Elsewhere in Asia, of course Japan is pumping money out at a pretty rapid rate. We expect a lot of this money could find its way into Southeast Asia. Countries including Vietnam, the Philippines, Thailand, Cambodia, Malaysia, Singapore and Indonesia could potentially benefit.
There’s been a fair share of negativity about India recently, but despite all the problems, the current growth trajectory this year still looks good to us. The International Monetary Fund projects growth of more than 5% in 20131, which is still above most developed countries. We believe India’s elections in the spring of 2014 could bring solutions to some of the country’s problems. From our perspective, challenges often present investment opportunities, and not always where you might expect. For example, you might think weakness in India’s currency would be a very negative thing for the stock market, but there are companies that can potentially benefit. One example would be an outsourcing company that does most of its business outside of India and has costs in rupees, but income in US dollars. A weak rupee and stronger dollar could be very good for this company.
A Global Recovery Story
Even in the throes of a debt crisis a couple years ago, I felt Europe would eventually recover. I expected the process would likely be slow, with a lot of careful thought, but a recovery would come. We believe we are now seeing that in Europe. In the emerging markets in Eastern Europe, a growth slowdown tied to the crisis brought changes and reforms, in some cases quite dramatic. We think Eastern Europe could do well going forward, and if oil prices continue moving up, Russia, of course, could benefit as the largest emerging economy in the region.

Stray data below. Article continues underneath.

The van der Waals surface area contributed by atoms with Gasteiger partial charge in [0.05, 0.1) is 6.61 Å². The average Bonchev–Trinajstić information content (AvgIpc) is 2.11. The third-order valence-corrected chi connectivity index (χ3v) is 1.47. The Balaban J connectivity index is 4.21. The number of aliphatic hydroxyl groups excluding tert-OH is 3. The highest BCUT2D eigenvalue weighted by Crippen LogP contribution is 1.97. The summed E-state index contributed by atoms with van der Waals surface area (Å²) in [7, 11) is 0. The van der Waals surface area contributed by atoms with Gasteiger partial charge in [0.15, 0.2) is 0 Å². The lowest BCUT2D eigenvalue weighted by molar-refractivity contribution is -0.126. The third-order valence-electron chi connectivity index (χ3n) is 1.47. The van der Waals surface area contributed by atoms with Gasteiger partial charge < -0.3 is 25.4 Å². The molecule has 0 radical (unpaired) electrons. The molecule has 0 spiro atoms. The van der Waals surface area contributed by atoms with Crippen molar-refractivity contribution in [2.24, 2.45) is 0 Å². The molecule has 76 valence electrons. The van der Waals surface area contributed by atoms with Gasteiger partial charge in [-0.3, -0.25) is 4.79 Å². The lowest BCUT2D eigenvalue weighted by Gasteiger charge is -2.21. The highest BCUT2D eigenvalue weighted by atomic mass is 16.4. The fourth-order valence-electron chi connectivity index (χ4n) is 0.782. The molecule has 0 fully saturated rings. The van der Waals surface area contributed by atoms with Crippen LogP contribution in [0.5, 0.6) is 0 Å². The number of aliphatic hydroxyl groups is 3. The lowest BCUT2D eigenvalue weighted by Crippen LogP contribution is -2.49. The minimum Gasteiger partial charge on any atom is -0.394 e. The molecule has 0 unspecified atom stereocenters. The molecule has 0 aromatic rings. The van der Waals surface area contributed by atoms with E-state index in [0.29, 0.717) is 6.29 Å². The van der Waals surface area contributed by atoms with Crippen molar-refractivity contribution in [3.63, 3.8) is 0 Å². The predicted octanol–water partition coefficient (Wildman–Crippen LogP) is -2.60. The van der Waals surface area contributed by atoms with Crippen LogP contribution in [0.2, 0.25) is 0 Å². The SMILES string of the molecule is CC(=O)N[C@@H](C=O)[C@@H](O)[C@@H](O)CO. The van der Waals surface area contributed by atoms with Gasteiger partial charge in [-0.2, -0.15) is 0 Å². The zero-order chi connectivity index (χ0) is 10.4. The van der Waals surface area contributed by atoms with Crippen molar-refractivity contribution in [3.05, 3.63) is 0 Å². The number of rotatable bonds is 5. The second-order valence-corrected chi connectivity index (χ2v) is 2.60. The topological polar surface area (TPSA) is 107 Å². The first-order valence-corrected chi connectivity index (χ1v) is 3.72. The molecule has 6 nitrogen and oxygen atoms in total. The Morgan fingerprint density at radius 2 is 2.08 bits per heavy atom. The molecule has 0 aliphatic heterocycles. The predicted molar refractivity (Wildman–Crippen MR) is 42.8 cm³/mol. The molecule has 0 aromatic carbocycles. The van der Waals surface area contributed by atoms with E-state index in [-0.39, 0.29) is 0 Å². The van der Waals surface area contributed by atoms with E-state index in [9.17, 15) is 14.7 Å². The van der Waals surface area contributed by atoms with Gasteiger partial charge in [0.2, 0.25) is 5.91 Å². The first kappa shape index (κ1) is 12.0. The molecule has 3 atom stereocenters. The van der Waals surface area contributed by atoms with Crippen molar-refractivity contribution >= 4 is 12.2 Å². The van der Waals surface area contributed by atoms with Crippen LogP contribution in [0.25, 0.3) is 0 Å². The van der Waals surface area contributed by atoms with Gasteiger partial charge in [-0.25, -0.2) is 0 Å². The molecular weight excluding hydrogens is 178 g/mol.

It’s not just large countries that are experiencing change. In September, I traveled to Georgia, a small country in Eastern Europe undergoing rapid change. Corruption had been a problem there, but it’s been largely reduced. I saw construction all over the country, and people seemed to be very upbeat about the future there.
Looking at the global picture, we are quite optimistic. The recovery in Europe appears to be underway; in the US, the Fed’s continuation of its QE program should drive growth in many other parts of the world; and Japan is determined to ramp up activity in its economy with its own ambitious monetary policy regime. We believe many emerging markets globally should likely benefit as liquidity currently remains plentiful. For example, in Latin America, countries such as Brazil, Chile and Colombia, which have widening current account deficits, may benefit from needed investment inflows. Mexico also appears well positioned to potentially benefit from greater trade and capital inflows due to its proximity to the US economy.
We recognize that it hasn’t been smooth sailing for emerging markets investors this year. Late in the second quarter and into the third, there was a move away from both emerging markets equity and debt markets. However, we believe the recent outflows are likely to prove temporary. Not only is there still plenty of liquidity in the system, but, given the outflows that occurred, we believe many investors have reduced their weightings to emerging markets. I’m not saying everyone will or should increase their allocations to emerging markets, but I think that many could very well rebalance their portfolios as market sentiment should improve.
1. Source: IMF World Economic Outlook, July 2013. Copyright © 2013 International Monetary Fund. All Rights Reserved.